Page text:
Saturday, November 7, 2015

The Dispossessed (1975)

Ursula LeGuin released The Dispossessed:An Ambiguous Utopia in 1975 to acclaim, winning a Hugo, Nebula, Locust, and Jupiter award for best novel. One of the novels in her Hainish science fiction universe, the work examines both communism and capitalism, against a backdrop of humanity and all the ways that it naturally works. The result is that neither communism nor capitalism come out of the story smelling of roses.

The story structure is that of one man's live, Shivek, told from two different points in time, switching back and forth. The first part are all the years that Shivek lives on Arras (a communist society). Interleaved with this is the tale of Shivek on Urras (a capitalist society). As the tale moves back and forth, you are given insights into the characters.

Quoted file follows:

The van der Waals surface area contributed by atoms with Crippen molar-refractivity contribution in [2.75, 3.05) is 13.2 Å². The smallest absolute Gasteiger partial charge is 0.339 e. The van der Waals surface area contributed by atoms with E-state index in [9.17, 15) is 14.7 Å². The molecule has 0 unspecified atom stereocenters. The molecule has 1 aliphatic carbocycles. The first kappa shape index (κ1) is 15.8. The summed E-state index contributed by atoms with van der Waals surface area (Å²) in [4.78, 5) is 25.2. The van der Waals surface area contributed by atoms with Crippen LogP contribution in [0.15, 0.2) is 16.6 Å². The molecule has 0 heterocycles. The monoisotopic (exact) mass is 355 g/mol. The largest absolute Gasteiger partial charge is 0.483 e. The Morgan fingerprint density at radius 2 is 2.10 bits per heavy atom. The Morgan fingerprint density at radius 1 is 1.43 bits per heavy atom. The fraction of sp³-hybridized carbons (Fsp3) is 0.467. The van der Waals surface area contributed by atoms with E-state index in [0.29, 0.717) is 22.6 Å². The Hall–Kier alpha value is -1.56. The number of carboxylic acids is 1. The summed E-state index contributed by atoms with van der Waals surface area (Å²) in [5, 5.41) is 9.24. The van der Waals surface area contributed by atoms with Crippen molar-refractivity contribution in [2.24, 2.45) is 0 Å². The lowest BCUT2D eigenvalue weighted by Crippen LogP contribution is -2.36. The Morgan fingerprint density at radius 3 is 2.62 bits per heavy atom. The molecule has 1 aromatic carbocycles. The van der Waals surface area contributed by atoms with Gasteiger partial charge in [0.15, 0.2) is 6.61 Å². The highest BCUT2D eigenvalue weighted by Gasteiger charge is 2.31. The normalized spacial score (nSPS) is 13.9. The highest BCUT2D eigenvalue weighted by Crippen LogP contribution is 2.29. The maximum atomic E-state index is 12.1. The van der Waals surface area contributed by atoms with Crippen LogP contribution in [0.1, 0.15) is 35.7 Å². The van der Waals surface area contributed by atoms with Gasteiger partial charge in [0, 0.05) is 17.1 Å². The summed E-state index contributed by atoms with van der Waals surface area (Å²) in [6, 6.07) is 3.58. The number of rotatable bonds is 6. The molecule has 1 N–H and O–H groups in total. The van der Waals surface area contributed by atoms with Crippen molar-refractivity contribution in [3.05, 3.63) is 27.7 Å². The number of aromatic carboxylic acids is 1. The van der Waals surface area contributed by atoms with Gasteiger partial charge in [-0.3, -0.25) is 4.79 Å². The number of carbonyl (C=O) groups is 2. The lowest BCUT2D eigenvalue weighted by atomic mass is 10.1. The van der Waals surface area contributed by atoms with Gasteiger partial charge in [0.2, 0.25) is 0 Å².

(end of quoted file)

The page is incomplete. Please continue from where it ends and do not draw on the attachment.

This is not a light tale, fully immersing itself into literary style science fiction. Many will start, and many simply won't finish it. You must lend yourself to this story, and even reaching the end, the story may not have lent itself to you. It leaves you with as many questions as ambiguities, and nothing in the way of answers.

I cannot deny that the book is brilliantly written and executed, but I also cannot deny that the book often feels dull and heavy, like too much to eat, all of it heavy. To read this novel is a choice, not an obligation. It should not go onto your must read list, but it should go onto your challenge list, and you should have a challenge list for exactly such books.

Completing the novel felt something of a relief, like opening the curtains, letting the world seem bright again.